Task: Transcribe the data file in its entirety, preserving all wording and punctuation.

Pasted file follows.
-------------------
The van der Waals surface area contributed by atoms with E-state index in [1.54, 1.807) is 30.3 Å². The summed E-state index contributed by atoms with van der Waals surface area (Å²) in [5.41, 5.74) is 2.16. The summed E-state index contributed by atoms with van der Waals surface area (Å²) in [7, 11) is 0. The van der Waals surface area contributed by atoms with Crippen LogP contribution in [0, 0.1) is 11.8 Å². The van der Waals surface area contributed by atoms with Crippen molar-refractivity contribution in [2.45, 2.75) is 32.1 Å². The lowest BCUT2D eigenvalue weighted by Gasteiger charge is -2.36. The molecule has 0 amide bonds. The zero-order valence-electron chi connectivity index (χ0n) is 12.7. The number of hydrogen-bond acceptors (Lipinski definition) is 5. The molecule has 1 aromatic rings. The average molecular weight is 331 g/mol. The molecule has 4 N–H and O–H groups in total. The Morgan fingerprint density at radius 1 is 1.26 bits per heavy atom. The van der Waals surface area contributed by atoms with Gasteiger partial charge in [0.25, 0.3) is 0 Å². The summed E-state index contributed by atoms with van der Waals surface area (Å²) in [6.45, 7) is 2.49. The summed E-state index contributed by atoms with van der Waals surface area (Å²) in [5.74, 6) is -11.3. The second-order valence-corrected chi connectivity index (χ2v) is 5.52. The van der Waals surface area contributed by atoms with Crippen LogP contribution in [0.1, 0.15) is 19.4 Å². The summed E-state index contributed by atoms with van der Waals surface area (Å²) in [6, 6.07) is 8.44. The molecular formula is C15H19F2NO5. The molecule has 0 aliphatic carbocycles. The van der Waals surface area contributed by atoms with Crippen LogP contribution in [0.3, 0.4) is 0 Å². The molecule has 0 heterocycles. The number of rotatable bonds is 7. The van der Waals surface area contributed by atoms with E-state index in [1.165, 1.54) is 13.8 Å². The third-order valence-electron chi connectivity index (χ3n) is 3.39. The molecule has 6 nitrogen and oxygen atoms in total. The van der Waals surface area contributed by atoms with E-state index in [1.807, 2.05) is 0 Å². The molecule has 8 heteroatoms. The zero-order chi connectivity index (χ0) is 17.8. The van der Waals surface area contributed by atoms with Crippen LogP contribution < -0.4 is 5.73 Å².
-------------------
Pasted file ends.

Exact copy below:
The van der Waals surface area contributed by atoms with E-state index in [1.54, 1.807) is 30.3 Å². The summed E-state index contributed by atoms with van der Waals surface area (Å²) in [5.41, 5.74) is 2.16. The summed E-state index contributed by atoms with van der Waals surface area (Å²) in [7, 11) is 0. The van der Waals surface area contributed by atoms with Crippen LogP contribution in [0, 0.1) is 11.8 Å². The van der Waals surface area contributed by atoms with Crippen molar-refractivity contribution in [2.45, 2.75) is 32.1 Å². The lowest BCUT2D eigenvalue weighted by Gasteiger charge is -2.36. The molecule has 0 amide bonds. The zero-order valence-electron chi connectivity index (χ0n) is 12.7. The number of hydrogen-bond acceptors (Lipinski definition) is 5. The molecule has 1 aromatic rings. The average molecular weight is 331 g/mol. The molecule has 4 N–H and O–H groups in total. The Morgan fingerprint density at radius 1 is 1.26 bits per heavy atom. The van der Waals surface area contributed by atoms with Gasteiger partial charge in [0.25, 0.3) is 0 Å². The summed E-state index contributed by atoms with van der Waals surface area (Å²) in [6.45, 7) is 2.49. The summed E-state index contributed by atoms with van der Waals surface area (Å²) in [5.74, 6) is -11.3. The second-order valence-corrected chi connectivity index (χ2v) is 5.52. The van der Waals surface area contributed by atoms with Crippen LogP contribution in [0.1, 0.15) is 19.4 Å². The summed E-state index contributed by atoms with van der Waals surface area (Å²) in [6, 6.07) is 8.44. The molecular formula is C15H19F2NO5. The molecule has 0 aliphatic carbocycles. The van der Waals surface area contributed by atoms with Crippen LogP contribution in [0.3, 0.4) is 0 Å². The molecule has 0 heterocycles. The number of rotatable bonds is 7. The van der Waals surface area contributed by atoms with E-state index in [1.165, 1.54) is 13.8 Å². The third-order valence-electron chi connectivity index (χ3n) is 3.39. The molecule has 6 nitrogen and oxygen atoms in total. The van der Waals surface area contributed by atoms with E-state index in [1.807, 2.05) is 0 Å². The molecule has 8 heteroatoms. The zero-order chi connectivity index (χ0) is 17.8. The van der Waals surface area contributed by atoms with Crippen LogP contribution < -0.4 is 5.73 Å².